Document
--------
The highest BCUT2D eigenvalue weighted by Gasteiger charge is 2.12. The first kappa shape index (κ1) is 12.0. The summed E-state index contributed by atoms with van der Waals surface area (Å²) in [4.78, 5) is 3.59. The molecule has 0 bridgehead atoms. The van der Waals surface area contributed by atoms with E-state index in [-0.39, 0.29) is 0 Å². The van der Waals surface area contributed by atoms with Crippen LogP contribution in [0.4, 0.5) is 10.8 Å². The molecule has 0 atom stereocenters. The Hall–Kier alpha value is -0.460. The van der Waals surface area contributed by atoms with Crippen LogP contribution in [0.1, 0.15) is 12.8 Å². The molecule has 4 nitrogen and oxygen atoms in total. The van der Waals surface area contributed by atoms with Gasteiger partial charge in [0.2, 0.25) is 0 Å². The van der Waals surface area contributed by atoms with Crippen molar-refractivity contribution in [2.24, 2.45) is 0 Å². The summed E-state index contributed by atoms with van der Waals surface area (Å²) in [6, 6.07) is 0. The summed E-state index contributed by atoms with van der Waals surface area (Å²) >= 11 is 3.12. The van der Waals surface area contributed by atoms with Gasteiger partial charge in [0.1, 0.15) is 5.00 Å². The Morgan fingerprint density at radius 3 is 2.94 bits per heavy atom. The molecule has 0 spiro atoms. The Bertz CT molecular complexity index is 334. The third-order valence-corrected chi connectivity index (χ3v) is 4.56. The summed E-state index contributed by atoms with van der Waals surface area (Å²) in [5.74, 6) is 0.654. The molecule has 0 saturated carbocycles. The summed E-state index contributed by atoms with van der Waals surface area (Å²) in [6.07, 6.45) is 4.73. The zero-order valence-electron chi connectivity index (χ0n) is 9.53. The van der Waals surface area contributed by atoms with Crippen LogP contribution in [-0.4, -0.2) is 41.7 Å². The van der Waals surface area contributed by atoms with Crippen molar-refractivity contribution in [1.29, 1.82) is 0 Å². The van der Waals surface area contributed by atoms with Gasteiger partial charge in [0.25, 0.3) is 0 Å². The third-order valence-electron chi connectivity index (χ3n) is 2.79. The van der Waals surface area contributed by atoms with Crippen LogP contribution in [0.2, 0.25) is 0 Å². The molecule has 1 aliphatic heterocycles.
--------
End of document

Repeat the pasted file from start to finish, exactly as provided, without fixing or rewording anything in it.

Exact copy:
The highest BCUT2D eigenvalue weighted by Gasteiger charge is 2.12. The first kappa shape index (κ1) is 12.0. The summed E-state index contributed by atoms with van der Waals surface area (Å²) in [4.78, 5) is 3.59. The molecule has 0 bridgehead atoms. The van der Waals surface area contributed by atoms with E-state index in [-0.39, 0.29) is 0 Å². The van der Waals surface area contributed by atoms with Crippen LogP contribution in [0.4, 0.5) is 10.8 Å². The molecule has 0 atom stereocenters. The Hall–Kier alpha value is -0.460. The van der Waals surface area contributed by atoms with Crippen LogP contribution in [0.1, 0.15) is 12.8 Å². The molecule has 4 nitrogen and oxygen atoms in total. The van der Waals surface area contributed by atoms with Gasteiger partial charge in [0.2, 0.25) is 0 Å². The van der Waals surface area contributed by atoms with Crippen molar-refractivity contribution in [2.24, 2.45) is 0 Å². The summed E-state index contributed by atoms with van der Waals surface area (Å²) in [6, 6.07) is 0. The summed E-state index contributed by atoms with van der Waals surface area (Å²) >= 11 is 3.12. The van der Waals surface area contributed by atoms with Gasteiger partial charge in [0.1, 0.15) is 5.00 Å². The Morgan fingerprint density at radius 3 is 2.94 bits per heavy atom. The molecule has 0 spiro atoms. The Bertz CT molecular complexity index is 334. The third-order valence-corrected chi connectivity index (χ3v) is 4.56. The summed E-state index contributed by atoms with van der Waals surface area (Å²) in [5.74, 6) is 0.654. The molecule has 0 saturated carbocycles. The summed E-state index contributed by atoms with van der Waals surface area (Å²) in [6.07, 6.45) is 4.73. The zero-order valence-electron chi connectivity index (χ0n) is 9.53. The van der Waals surface area contributed by atoms with Crippen LogP contribution in [-0.4, -0.2) is 41.7 Å². The van der Waals surface area contributed by atoms with Crippen molar-refractivity contribution in [1.29, 1.82) is 0 Å². The van der Waals surface area contributed by atoms with Gasteiger partial charge in [0.25, 0.3) is 0 Å². The third-order valence-electron chi connectivity index (χ3n) is 2.79. The van der Waals surface area contributed by atoms with Crippen LogP contribution in [0.2, 0.25) is 0 Å². The molecule has 1 aliphatic heterocycles.